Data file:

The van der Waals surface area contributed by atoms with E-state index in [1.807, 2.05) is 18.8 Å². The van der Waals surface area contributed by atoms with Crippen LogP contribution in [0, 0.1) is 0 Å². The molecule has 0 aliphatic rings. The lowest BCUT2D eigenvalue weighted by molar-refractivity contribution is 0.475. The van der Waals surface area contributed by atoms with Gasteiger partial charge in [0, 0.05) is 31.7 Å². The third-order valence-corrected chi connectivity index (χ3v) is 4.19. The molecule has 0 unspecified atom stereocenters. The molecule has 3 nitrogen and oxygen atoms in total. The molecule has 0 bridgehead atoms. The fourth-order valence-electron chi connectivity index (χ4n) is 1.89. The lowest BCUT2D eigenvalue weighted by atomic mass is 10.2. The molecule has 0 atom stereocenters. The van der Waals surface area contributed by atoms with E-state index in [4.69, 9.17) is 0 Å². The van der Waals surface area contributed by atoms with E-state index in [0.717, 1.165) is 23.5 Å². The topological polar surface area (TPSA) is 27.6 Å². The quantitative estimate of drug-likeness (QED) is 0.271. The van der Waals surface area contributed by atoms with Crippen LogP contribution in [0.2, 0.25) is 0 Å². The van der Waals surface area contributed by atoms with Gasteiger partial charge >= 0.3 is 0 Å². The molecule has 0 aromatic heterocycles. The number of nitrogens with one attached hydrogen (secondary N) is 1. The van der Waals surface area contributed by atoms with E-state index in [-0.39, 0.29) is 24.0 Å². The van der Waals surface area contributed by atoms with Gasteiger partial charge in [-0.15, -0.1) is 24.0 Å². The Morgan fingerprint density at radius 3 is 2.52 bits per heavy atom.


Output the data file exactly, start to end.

The van der Waals surface area contributed by atoms with E-state index in [1.807, 2.05) is 18.8 Å². The van der Waals surface area contributed by atoms with Crippen LogP contribution in [0, 0.1) is 0 Å². The molecule has 0 aliphatic rings. The lowest BCUT2D eigenvalue weighted by molar-refractivity contribution is 0.475. The van der Waals surface area contributed by atoms with Gasteiger partial charge in [0, 0.05) is 31.7 Å². The third-order valence-corrected chi connectivity index (χ3v) is 4.19. The molecule has 0 unspecified atom stereocenters. The molecule has 3 nitrogen and oxygen atoms in total. The molecule has 0 bridgehead atoms. The fourth-order valence-electron chi connectivity index (χ4n) is 1.89. The lowest BCUT2D eigenvalue weighted by atomic mass is 10.2. The molecule has 0 atom stereocenters. The van der Waals surface area contributed by atoms with E-state index in [4.69, 9.17) is 0 Å². The van der Waals surface area contributed by atoms with E-state index in [0.717, 1.165) is 23.5 Å². The topological polar surface area (TPSA) is 27.6 Å². The quantitative estimate of drug-likeness (QED) is 0.271. The van der Waals surface area contributed by atoms with Crippen LogP contribution in [0.2, 0.25) is 0 Å². The van der Waals surface area contributed by atoms with Gasteiger partial charge >= 0.3 is 0 Å². The molecule has 0 aromatic heterocycles. The number of nitrogens with one attached hydrogen (secondary N) is 1. The van der Waals surface area contributed by atoms with E-state index in [-0.39, 0.29) is 24.0 Å². The van der Waals surface area contributed by atoms with Gasteiger partial charge in [-0.15, -0.1) is 24.0 Å². The Morgan fingerprint density at radius 3 is 2.52 bits per heavy atom.